|December 17, 2004||HOME|
No, I haven't gotten back to the fiberglass work on the wingtips yet! I will! Today, I decided I didn't like the raised rivet heads and screw heads called for in the baggage compartment. I dimpled all the holes so I can use flush rivets and screws.
I spent a few minutes (well, maybe 45 minutes) just looking around the inside of the fuselage. It is sure becoming an empty hulk. It's time to start making some things to put in there!
I decided to do what a number of other builders are doing with the floor of the baggage area. when the floor is installed there is substantial space underneath between the ribs. That space could be a nice little storage area for simi-permanent stuff like backup parts, emergency oil and a little emergency kit. I marked the area to cut out on each of the 2 baggage area floor halves.
I drew through the cutout to mark the opening size of pieces of .040" that will be the "doors".
Knowing it doesn't have to be perfect, I did my best to get a good straight smooth edge with a cutoff wheel in the die grinder.
Ah yes, the doors roughed out.
I decided the openings wouldn't actually be serviced by doors -- they will be hatches that will be screwed down. The reason is, I wasn't sure about the structural role of the floor panels and it seemed no one else did either. I marked out screw holes. It turns out there will 10 #8 screws per door. That means I won't be getting things out there every 10 minutes. I'm way too lazy for that!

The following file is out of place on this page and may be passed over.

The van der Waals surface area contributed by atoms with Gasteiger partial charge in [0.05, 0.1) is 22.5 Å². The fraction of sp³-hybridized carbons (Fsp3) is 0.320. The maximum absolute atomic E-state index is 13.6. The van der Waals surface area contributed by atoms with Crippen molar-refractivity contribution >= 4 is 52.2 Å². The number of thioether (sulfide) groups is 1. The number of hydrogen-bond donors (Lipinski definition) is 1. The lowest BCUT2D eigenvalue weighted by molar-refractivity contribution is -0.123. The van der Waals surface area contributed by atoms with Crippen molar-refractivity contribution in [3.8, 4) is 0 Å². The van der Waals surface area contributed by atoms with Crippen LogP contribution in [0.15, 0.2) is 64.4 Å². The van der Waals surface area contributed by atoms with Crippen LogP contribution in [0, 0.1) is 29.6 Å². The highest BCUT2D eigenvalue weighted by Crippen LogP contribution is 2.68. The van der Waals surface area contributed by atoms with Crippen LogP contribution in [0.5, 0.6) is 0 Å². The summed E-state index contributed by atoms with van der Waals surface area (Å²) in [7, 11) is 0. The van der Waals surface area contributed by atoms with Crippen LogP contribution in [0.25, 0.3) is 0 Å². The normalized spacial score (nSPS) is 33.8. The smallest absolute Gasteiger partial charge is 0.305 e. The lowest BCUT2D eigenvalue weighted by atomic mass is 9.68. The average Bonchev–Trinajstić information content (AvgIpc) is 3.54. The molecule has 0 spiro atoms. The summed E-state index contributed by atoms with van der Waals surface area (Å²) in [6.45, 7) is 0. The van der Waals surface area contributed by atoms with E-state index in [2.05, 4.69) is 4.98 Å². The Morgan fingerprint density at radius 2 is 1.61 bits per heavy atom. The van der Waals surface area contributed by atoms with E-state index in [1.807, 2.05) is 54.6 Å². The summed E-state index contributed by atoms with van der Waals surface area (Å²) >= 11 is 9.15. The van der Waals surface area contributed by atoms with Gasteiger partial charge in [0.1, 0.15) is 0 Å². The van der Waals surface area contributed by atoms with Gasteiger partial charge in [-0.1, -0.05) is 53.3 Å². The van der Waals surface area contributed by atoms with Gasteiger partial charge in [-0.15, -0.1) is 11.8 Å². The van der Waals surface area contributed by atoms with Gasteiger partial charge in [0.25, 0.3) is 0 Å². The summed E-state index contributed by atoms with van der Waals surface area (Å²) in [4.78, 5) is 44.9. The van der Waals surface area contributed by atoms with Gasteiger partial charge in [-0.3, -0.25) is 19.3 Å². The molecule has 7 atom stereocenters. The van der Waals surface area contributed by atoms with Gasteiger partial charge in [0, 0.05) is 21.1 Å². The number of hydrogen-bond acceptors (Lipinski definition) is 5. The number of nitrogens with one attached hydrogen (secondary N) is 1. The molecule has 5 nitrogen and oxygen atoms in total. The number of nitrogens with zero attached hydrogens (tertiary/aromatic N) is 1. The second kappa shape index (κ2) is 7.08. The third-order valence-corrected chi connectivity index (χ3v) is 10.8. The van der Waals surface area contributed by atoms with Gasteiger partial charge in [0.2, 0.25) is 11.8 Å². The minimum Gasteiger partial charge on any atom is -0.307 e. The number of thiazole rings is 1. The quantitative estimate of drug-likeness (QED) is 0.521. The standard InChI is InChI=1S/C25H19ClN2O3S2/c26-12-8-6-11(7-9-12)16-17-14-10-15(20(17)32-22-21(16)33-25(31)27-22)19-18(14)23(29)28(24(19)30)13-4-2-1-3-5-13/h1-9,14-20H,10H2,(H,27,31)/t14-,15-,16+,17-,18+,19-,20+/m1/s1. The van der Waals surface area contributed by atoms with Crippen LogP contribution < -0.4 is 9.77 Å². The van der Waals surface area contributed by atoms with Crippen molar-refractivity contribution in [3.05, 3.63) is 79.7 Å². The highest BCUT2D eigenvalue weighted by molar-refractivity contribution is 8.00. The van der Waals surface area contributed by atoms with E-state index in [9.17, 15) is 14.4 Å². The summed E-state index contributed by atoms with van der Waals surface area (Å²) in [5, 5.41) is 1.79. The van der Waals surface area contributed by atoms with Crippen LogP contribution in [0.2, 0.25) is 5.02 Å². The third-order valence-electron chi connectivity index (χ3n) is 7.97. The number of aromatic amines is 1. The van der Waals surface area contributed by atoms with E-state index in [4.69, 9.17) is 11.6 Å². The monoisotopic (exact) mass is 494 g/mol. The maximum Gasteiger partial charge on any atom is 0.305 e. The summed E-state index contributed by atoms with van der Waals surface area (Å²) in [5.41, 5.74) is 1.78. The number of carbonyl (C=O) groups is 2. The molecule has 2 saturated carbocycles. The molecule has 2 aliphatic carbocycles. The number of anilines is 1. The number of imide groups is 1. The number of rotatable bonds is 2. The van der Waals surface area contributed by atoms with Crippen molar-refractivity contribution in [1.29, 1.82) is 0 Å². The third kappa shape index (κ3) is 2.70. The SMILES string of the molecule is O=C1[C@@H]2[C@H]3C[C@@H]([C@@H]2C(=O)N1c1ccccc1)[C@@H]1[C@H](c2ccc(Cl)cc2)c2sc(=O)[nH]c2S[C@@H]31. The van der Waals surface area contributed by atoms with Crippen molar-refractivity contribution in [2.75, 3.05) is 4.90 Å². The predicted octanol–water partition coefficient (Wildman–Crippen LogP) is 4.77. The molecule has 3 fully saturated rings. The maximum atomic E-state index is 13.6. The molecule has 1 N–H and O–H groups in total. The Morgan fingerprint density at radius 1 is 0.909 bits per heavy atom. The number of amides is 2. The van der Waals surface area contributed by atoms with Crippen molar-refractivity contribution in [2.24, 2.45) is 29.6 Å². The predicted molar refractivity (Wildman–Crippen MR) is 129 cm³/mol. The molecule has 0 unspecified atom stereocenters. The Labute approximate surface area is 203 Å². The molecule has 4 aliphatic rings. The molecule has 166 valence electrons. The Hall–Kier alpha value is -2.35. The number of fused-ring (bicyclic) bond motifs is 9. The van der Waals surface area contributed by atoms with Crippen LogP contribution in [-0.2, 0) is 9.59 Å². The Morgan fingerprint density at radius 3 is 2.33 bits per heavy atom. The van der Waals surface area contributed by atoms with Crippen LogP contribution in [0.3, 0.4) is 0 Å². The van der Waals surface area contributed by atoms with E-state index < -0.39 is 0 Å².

Number 8 countersunk nutplates were riveted to the bottom sides of the floor panels.
This is basically the final product in place. This is the right side (looking from the front). There will be a matching access hatch on the left side. Either one of these will easily hold a tools, survival kit, spare parts (like an extra spark plug) and a quart of oil. They will also make a logical place to run conduit for all the wiring that will traverse this section of the fuselage. My thanks to whomever thought of this. I'm glad I had the opportunity to copy you!